Motion Schedule and Court Etiquette

Friday, October 19, 2007
UW School of Law (Room 138 William H. Gates Hall)
  • 9:00 AM Paul v. State of Washington L&I

    This is a summary judgment motion brought by an injured worker, Debra Paul. Plaintiff Paul is moving for the court to reverse the decision of the Board of Industrial Appeals and to reopen her injury claim made to the Department of Labor and Industries.

    Paul suffered an industrial back injury. Her claim was allowed by the Department and after treatment the claim was closed. After a claim is closed, a worker has 7 years to ask for it to be reopened if it can be shown the injury has worsened or become aggravated. Several months after the claim was closed, Paul and her physician applied to have it reopened, with her physician testifying that her condition had worsened. The Department denied the request. Paul appealed, and the Industrial Appeals Judge (IAJ) denied her appeal.

    She then appealed to the Board of Industrial Appeals—the Board upheld the IAJ decision. Paul now moves for summary judgment in Superior Court, arguing that she is entitled to summary judgment as a matter of law because there is no genuine issue of material fact: the only reasonable conclusion that can be reached in light of the evidence is that Paul's low back injury worsened and her claim should be reopened.

  • 10:00 AM Affiliated Computer Services, Inc. v. DuBrul

    The parties entered into a non-competition agreement where the defendant agreed that for a period of five years he would not engage directly or indirectly in soliciting or taking away business from the plaintiff, or soliciting or inducing employees of the plaintiff to leave their employ. The plaintiff alleges that the defendant assisted or sponsored a company in competing with the plaintiff for business.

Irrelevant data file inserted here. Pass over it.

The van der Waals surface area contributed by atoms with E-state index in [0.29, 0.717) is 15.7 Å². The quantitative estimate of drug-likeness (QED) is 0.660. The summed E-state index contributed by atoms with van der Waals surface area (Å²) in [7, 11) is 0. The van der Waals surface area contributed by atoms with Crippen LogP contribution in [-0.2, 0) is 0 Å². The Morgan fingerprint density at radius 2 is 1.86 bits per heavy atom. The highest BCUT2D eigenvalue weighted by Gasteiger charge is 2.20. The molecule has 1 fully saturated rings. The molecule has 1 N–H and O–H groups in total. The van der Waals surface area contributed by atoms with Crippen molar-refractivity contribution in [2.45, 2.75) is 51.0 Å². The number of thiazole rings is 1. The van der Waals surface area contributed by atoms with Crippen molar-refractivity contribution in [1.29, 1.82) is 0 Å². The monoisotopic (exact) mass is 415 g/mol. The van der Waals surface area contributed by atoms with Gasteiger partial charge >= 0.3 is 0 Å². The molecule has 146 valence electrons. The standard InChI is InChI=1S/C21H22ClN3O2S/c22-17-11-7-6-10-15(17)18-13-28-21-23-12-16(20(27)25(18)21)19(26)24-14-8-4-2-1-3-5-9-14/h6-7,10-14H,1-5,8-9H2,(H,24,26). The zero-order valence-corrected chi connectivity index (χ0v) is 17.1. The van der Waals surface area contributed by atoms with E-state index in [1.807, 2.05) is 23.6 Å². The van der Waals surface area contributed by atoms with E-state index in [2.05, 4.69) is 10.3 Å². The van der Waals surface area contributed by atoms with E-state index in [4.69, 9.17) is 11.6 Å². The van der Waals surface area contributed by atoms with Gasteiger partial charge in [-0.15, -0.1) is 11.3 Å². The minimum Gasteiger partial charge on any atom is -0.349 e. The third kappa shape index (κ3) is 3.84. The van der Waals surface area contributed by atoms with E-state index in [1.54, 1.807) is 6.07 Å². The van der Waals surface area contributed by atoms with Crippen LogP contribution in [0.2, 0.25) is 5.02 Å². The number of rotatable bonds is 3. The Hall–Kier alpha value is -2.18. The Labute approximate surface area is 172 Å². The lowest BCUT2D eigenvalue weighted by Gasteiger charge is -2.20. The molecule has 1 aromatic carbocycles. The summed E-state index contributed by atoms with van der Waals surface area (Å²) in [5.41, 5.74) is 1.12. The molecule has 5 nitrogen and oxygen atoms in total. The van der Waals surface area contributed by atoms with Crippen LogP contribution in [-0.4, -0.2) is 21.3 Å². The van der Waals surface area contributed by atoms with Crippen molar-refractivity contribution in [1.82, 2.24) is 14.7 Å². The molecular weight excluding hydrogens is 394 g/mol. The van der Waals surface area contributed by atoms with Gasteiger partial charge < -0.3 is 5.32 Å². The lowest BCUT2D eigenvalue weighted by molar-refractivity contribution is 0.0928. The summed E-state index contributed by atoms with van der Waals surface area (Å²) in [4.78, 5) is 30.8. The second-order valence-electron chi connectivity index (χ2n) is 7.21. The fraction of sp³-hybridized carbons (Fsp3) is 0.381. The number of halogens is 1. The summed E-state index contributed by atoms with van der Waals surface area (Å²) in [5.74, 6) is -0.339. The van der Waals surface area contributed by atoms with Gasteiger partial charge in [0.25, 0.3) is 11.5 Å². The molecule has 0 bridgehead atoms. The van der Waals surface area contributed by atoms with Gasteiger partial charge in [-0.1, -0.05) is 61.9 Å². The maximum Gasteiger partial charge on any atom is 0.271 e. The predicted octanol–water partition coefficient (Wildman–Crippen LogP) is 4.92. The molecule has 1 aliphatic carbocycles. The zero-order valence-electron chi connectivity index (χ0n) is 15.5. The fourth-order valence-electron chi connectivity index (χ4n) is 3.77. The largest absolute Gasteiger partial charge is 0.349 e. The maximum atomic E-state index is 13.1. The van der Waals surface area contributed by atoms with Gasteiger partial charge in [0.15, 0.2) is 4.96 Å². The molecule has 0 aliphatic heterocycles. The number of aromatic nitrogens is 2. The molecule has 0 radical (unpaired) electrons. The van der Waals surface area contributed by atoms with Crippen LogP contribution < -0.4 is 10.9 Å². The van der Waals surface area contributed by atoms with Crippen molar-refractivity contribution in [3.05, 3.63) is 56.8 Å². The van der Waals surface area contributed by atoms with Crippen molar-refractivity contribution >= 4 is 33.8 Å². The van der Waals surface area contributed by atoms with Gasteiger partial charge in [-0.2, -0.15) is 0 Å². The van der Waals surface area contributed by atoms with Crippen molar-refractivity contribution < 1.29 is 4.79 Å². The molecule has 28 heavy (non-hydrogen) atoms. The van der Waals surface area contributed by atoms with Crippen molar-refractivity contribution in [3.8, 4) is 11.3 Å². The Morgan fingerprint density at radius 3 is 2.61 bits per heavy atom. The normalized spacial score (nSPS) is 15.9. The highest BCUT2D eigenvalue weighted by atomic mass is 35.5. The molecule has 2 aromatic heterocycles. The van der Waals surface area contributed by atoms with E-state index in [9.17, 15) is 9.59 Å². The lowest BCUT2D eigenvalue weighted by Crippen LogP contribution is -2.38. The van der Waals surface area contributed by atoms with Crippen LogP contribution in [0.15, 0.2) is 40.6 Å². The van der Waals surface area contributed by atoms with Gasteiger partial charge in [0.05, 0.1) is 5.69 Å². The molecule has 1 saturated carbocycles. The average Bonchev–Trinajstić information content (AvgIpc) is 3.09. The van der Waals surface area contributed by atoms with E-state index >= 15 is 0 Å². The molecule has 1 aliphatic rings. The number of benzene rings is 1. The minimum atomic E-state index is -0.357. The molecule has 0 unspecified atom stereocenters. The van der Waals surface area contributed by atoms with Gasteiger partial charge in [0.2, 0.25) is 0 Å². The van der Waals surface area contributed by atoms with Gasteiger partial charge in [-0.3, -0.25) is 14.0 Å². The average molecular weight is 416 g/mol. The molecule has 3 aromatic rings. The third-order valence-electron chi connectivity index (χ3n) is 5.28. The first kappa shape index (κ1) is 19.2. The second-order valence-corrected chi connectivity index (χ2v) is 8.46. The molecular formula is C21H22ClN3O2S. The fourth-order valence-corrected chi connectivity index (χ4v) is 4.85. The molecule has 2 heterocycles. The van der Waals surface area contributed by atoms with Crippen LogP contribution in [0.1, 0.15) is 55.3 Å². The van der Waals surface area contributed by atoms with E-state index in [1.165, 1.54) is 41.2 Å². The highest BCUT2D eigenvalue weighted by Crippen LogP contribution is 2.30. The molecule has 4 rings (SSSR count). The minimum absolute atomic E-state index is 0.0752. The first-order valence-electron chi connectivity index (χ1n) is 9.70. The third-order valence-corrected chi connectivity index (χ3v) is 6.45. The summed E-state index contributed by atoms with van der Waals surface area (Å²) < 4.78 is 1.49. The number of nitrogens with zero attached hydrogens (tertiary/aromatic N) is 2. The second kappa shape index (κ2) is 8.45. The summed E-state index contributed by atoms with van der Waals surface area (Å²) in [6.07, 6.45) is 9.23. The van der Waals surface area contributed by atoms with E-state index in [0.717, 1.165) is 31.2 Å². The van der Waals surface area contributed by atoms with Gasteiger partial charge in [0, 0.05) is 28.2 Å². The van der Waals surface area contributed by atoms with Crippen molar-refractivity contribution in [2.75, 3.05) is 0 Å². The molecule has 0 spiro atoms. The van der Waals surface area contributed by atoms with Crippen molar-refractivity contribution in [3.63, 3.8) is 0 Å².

The defendant moves for summary judgment, asserting that the non-competition agreement was not breached because he did not interfere with any of the plaintiff’s prospective business relationships and, therefore, the plaintiff did not suffer any damage proximately caused by the defendant’s alleged actions.

Courtroom Decorum

A message from Judge Mary Yu: On October 19, 2007, I will be presiding over a number of civil hearings in the courtroom located in your law school. The calendar includes several motions for summary judgment. These motions will be argued to the bench.

It is important for you to know that the cases are not mock cases and this is not moot court. The hearings involve “real” controversies between parties filed as a cause of action in the State of Washington, County of King. Thus, you are advised that once the hearings begin, your law school courtroom becomes an official courtroom of the State of Washington subject to my control. As the presiding judge of the calendar, I wish to you advise you in advance that the following rules of etiquette shall apply to the courtroom:

  1. No food may be consumed in the courtroom while we are in session. Because chewing gum and unwrapping candy is noisy and a distraction, no gum chewing or consumption of candy shall be allowed.
  2. If you are consuming liquids, please open the container (cans) outside of the courtroom.
  3. Please remove your hat unless worn for religious reasons.
  4. You must turn off the ringer/beeper on your cell phones and pagers before entering the courtroom.
  5. If you wish to take notes on a laptop computer, you must turn off the sound system or speaker. If your keyboard becomes a distraction to the court or counsel, you may be asked to turn your computer off.
  6. You are not permitted to ask me any questions about the case until I have decided that matter. If appropriate, I will make myself available afterwards so that you can ask me questions about the arguments and/or decision.
  7. You may approach counsel while in recess and if they wish to talk with you about the case you may proceed to have the discussion provided it is not in my presence.

Please make an extra effort to come and go as quietly as you can so that no one is distracted from counsels’ presentation.

Lastly, I personally thank each one of you for your interest in pre-trial practice and hope that you will benefit in some way from the opportunity to observe your state court in action.

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